Classics: Stevie Wonder – Higher Ground (Tamla)
The fifth single taken from the seminal ‘Innervisions’ album!
Hard to believe 42 years have gone since its release. As hard to believe Wonder recorded it at the (early) age of 23… Therefore playing all the instruments on this song via overdubs in addition to be singing.
The proof of an incredible talent makin’ of him, as far as I’m humbly concerned, the best arranger of all time in addition to serious songwriting skills, as as many signs of his hyper-sensibility.
A song which Wonder is said to have written and recorded in a three-hour period of inspiration in May 1973. ‘Higher Ground’ has obviously been overshadowed by previous singles from the album, beginning with ‘Living For The City’.
The album version has an extra verse, making it slightly longer than the single release…
Quite a child prodigy, Stevie Wonder had mastered harmonica, keyboards and drums by the age of 10. He would sign to Motown the year after with the help of a neighbour – Johnnie Glover – whose cousin was Ronnie White of The Miracles.
1962 saw the release of ‘I Call It Pretty Music’ which marked his debut as Little Stevie Wonder, with a certain Marvin Gaye on drums. International recognition would come 4 years later though with ‘Uptight’ co-written with singer / songwriter and producer Sylvia Rose Moy. Another standout track from their collab being ‘My Cherie Amour’ from the 1969 album of the likes…
By 1971, Wonder signed a new deal with Motown allowing him to have more artistic freedom on his recordings. He soon after released ‘Where I’m coming From’ which established him on the rock scene. And also led him to be the opening act for The Rolling Stones tour with Bohannon and Ray Parker, Jr. among his back up musicians.
It’s most likely during this period that Wonder started to become fascinated by the Moog synthesizer. Something one could firmly feel on the memorable ‘Superstition’ or ‘Living For The City’ for instance. The albums ‘Talking Book’ (1972), ‘Innervisions’ (1973) and ‘Songs In The Key Of Life’ (his biggest success ever) standing as absolute manifestos.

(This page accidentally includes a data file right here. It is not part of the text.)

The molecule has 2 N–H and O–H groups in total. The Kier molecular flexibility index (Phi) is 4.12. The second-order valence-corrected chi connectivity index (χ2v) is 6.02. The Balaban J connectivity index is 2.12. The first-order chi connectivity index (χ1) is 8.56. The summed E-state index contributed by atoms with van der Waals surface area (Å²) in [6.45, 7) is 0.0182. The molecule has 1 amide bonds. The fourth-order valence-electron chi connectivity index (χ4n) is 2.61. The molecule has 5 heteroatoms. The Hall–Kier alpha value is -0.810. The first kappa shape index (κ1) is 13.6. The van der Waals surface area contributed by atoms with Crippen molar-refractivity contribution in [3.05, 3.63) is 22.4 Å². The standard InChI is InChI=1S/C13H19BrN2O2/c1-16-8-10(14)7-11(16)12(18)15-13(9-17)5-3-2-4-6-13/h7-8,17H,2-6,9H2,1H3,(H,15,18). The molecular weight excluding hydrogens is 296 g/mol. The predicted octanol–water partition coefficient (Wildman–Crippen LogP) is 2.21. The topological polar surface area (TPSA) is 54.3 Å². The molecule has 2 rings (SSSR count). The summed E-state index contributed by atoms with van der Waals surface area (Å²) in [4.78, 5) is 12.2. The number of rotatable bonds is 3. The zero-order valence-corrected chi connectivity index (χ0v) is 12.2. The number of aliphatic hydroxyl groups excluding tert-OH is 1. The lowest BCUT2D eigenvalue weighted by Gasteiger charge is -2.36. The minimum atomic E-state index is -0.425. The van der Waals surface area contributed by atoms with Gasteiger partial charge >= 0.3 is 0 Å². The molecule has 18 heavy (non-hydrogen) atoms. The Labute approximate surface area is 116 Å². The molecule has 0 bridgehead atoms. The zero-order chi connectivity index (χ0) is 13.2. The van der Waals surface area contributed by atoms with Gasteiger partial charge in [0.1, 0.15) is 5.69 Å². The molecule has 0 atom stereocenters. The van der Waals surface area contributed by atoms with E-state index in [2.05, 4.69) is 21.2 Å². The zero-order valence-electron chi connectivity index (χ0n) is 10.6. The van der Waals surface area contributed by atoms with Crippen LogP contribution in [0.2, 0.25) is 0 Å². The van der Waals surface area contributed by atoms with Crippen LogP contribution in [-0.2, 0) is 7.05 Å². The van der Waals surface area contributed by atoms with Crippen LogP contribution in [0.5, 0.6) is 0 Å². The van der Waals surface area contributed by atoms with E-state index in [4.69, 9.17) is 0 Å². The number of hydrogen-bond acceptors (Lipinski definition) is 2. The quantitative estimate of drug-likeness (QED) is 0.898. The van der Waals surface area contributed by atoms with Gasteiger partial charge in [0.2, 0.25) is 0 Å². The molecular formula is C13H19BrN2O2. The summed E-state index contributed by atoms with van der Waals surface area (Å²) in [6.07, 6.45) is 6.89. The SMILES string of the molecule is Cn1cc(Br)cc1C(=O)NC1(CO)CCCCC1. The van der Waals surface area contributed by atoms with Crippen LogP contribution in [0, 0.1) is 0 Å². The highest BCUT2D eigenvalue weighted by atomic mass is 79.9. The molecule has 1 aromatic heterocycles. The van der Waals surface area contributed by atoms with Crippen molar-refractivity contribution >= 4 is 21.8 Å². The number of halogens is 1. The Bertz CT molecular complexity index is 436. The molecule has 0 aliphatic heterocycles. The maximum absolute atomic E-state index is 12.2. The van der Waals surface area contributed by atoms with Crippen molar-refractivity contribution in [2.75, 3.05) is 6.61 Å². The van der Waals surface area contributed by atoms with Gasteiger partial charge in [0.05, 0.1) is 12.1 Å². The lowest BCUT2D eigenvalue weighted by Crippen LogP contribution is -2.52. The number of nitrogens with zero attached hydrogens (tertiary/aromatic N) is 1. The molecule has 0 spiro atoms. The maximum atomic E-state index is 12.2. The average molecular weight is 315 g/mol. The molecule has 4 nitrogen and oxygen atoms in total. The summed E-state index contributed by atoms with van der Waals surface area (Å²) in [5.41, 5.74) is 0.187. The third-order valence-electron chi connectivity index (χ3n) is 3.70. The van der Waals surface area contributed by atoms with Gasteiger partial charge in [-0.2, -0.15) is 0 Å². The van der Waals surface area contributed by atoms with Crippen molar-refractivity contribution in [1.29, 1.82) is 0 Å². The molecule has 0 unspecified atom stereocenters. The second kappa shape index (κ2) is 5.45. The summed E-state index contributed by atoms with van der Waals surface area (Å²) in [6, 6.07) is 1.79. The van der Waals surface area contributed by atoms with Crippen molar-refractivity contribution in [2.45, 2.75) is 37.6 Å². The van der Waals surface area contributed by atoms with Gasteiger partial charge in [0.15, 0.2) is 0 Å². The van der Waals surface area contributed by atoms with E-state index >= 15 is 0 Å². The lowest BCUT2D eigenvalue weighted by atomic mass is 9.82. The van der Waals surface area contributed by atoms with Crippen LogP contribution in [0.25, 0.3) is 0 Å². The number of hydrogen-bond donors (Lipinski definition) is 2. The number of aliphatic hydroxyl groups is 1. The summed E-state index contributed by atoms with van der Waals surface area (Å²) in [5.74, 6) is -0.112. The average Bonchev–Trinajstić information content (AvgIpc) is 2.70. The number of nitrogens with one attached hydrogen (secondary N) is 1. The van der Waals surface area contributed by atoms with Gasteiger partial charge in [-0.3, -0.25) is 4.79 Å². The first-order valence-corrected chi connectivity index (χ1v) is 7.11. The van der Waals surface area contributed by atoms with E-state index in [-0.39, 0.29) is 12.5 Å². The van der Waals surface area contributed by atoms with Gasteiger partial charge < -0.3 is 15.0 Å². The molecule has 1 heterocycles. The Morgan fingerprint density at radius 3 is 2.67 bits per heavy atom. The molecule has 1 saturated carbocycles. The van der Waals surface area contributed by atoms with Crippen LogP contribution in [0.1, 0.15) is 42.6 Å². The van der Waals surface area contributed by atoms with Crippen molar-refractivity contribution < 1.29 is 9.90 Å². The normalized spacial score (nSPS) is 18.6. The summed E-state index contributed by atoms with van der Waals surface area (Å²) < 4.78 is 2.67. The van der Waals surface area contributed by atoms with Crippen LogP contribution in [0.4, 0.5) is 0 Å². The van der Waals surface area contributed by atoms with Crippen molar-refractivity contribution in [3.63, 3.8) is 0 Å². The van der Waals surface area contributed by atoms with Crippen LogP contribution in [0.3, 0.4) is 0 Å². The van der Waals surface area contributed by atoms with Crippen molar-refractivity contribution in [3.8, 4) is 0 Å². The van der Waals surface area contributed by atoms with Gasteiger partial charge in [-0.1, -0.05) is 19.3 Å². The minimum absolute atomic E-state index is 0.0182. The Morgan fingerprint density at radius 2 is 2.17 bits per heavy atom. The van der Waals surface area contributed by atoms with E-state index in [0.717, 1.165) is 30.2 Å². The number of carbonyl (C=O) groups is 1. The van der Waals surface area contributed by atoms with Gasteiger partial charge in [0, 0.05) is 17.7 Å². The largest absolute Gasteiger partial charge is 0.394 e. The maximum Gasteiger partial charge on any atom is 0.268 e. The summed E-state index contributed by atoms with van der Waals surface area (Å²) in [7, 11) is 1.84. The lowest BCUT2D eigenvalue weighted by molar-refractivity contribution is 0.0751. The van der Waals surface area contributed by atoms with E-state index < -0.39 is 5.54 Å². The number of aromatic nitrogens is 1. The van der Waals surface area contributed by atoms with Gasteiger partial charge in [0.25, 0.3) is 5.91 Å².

Wonder opened the 80’s in the same vein with ‘Hotter Than July’. An album which contributed to add extra classics to an already impressive collection with tracks such as ‘All I Do’ or ‘I Ain’t Gonna Stand For It’. But also ‘Master Blaster’. Not to mention ‘Happy Birthday’, a campaign song for Dr Martin Luther King‘s birthday (Jan. 15) into an American national holiday.
Extra hits would follow on his double album, ‘Original Musiquarium’ in 1982. An album that saw him jamming along with Jazz trumpeter Dizzie Gillespie, on ‘Do I Do’. And during the following years with ‘I Just Called To Say I Love You’ and ‘Don’t Drive Drunk’ from the ‘Women In Red’ album. Not to mention ‘Part Time Lover’ (from ‘In Square Circle’ in 1985).
Other jams of his worth the listen including ‘make Sure You’re Sure’ from the ‘Jungle Fever’ OST. Then ‘What The Fuss’ from ‘A Time 2 Love’, his last studio album released back in 2005.
As writer or producer, Wonder has been working with countless artists from Whitney Houston, to Dionne Warwick. But also Jermaine Jackson, Third World and Gary Byrd among others.
He’s also been duetting with Paul McCartney and Michael Jackson, and jamming also along with Chaka Khan and Eurythmics with his harmonica.